Feeling Bookish: Life Lessons from Lean-In — Women, Work, and the Will to Lead

Written By

Rupam Sabharwal

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Editor’s Note: Guest author Rupam discusses the book that changed her life in this Feeling Bookish installment. Write in with your thoughts on the books you love!

Most of us are Facebook addicts. We like, we comment and we share content. Thankfully, I landed on this shared video, which was Sheryl Sandberg’s TED TALK. It wasn’t 15 minutes of just another video. It led me to follow her and become a fan. Next, I read her book — Lean In: Women, Work and the Will to Lead.

She puts things so simply and makes them very relatable.  I thought of sharing the five valuable lessons I learnt from her book:

Women should not underestimate their abilities: 

She says, “Women are not making it to the top in any profession in any part of the world. The numbers are merely 15% and haven’t moved since 2002.”

She gives interesting examples of her day to day life, how women accept things the way they come to them and don’t negotiate. How women give credit to others for their accomplishments. You don’t move ahead if you don’t believe in yourself and don’t feel you deserve that. You must love yourself for what you are and make others see your abilities too. She mentions, “Fortune does favour the bold and you’ll never know what you’re capable of if you don’t try.”

Make sure your job excites you: 

Sheryl Sandberg is the Chief Operating Officer of Facebook. Before she joined Facebook as its COO, she was Vice President of Global Online Sales and Operations at Google. Many would not want to leave a stable job for a newer organization. Sheryl talks about following your gut-feel.

Every morning when you get up, you must feel passionate and excited to go to work. If you don’t feel like that, think things over. You need to find something that you love doing. You and only you can decide the right career for yourself.

Don’t leave before you leave: 

Women start thinking too much into the future, way too early. Work in the present; don’t take decisions too far in advance. She says, “You need to start out your career with the assumption that you are going to stay in, Even if later on you do drop out for personal reasons, you shouldn’t go into your career thinking you will.” Many women assume too much and compromise on career goals to make room for partners and children who may come in the future. Women need to start aiming big.

Make your partner a real partner: 

When it is time to settle down, find a partner who wants an equal partner. Someone who thinks women should be smart, opinionated and ambitious. When both partners are working; understanding, mutual respect and lifelong partnership emerges.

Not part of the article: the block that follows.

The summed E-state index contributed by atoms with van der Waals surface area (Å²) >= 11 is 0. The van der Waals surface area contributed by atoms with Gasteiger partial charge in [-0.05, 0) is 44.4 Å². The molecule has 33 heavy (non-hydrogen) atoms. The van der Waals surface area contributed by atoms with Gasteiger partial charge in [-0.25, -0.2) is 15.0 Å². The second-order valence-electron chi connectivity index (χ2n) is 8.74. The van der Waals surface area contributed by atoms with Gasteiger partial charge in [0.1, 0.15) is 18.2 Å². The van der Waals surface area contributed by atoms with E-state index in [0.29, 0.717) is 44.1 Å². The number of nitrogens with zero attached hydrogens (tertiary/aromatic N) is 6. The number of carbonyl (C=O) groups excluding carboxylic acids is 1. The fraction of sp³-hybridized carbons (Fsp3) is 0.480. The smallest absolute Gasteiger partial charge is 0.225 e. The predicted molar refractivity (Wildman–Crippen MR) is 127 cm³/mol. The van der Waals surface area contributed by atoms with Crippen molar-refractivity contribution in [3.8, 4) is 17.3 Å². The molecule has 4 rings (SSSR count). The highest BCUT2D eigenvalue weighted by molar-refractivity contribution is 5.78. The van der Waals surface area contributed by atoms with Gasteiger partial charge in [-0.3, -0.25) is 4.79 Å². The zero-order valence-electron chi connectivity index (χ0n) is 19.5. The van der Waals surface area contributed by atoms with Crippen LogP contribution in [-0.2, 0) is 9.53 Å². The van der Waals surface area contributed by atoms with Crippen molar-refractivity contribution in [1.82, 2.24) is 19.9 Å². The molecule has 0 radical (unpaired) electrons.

She says, “As a society we put more pressure on our boys to succeed than on the girls.” And it follows that society then expects the women to stay home and handle everything within the house. It is a harder job for both genders to work inside the house, than outside. Life will be more settled if your partner becomes your real partner within the home, so that both of you can succeed outside it.

Stop comparing yourself with others, It’s OK to have Guilt:

A common mistake we do, not only in our careers, but also in our lives is— ‘comparing yourself with others’. Everyone has a different journey, different purpose and path in life. One must not feel small or big based on what is happening in everyone else’s life. Follow your decisions and if they make you unhappy or dissatisfied; think, introspect and move forward.

A stay-at-home mom is not better or worse than a working mom. It’s OK to have guilt of not spending enough time with your kids or not being with them on their sports day. Sheryl Sandberg says, “Having it all is best regarded as a myth.”

……………………………………………

I follow these five lessons in my life. I’ve been working for 7 years and like everyone, there have been highs and lows in both my work and personal life. In such situations, you compare yourself with others. These lessons helped me balance work, personal life and expectations. They helped in my understanding that I needed to believe in myself and my capability; and the fact that I am the best judge of my situation. Following these makes me happy and positive about myself.  I realised that life isn’t only about the office and home; I could not leave behind things that I loved i.e. my hobbies. That’s when I took time out for myself and started painting, craft and writing again!

These lessons help me in aiming big and having clarity in life. So, what are you waiting for? Lean in— you know your life, your goals and calling the best.

Do what you love and do it like you’re your own boss.

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ABOUT THE AUTHOR

Rupam Sabharwal, 29, works as a Brand Manager and lives in Mumbai. She believes life is too short to waste any moment and the time to live life is now. She is a curious traveller and is always ready for a new experience. A creative soul who loves to paint and create DIY things for her home and loved ones. Learning, for her, never stops and she embraces every opportunity to learn something new. Dancing gives her a high and she does that like no one's watching. She loves reading and a cup of coffee with a book is her idea of a perfect break. Writing liberates her and is her passion. She also writes a blog called Roasted Papad, which is on experiences that touch her.

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